• The Linux userbase has been a great supporter of indie games these last few years. That fact should be celebrated more than any big title releases IMHO.

    • Re: (Score:3, Insightful)

      The Seismic Event would be Newell confirming Half-Life 3... and saying it's coming to Steam OS (Linux) first.

      I know that is a popular idea, that if we just had some good games on Linux, people would start to embrace it.

      I'm sorry to burst your bubble, but that isn't going to happen.

      I don't use Windows because I'm "forced to", I use it because it works well, everything runs on it, it supports just about everything in the PC business, and its cost is so low, it might as well be free.

      I have no compelling reason to move to Linux. I have no compelling reason to move anyone else to Linux. It doesn't offer me anything w

      • Re: (Score:1, Troll)

        by jedidiah ( 1196 )

        > I don't use Windows because I'm "forced to", I use it because it works well, everything runs on it, it supports just about everything in the PC business, and its cost is so low, it might as well be free.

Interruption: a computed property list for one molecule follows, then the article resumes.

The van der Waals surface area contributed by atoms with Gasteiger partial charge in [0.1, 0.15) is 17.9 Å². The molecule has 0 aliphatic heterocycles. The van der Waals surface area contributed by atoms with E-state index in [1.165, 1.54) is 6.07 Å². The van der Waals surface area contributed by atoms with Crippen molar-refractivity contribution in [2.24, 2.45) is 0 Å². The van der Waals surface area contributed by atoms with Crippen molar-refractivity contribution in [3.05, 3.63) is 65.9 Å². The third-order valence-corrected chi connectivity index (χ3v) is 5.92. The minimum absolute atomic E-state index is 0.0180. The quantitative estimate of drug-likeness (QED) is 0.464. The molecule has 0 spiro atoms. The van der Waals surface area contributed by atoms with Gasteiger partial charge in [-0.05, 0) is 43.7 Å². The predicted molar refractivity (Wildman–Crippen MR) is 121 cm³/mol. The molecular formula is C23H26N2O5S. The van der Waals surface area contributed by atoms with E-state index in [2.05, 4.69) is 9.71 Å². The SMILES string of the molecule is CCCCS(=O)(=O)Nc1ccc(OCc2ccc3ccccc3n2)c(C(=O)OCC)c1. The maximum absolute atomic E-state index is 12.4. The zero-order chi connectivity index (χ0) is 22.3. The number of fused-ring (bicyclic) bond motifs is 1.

I have known plenty of people that use Windows because they think they are forced into it. This idea goes all the way back to the 80s.

        They would still think that way if not for tablets. Tablets look just different enough to the untrained eye to get people off of their "must be DOS compatible" fixation.

        T

        • You pick an apple, I pick an orange... there really is little difference...

          So if we weren't using Windows, we'd be using OS/2, or GeOS, or OS X, or something else...

          Same difference...

          Linux has had 20 years to prove itself, clearly it is not the right solution, or it would have made some traction at this point...

          You assume that we must all leave Windows at some point... Why? I don't see anything to push people off their desktops and laptops any time soon. Google has tried with Chrome OS, and that is a ni

          • Linux has had 20 years to prove itself, clearly it is not the right solution, or it would have made some traction at this point...

            Yes . . . and it has. Hell, even demonstrated by the article in question here, or does "a big enough audience to justify day-one releases of AAA games" not count somehow?

            • Yes . . . and it has.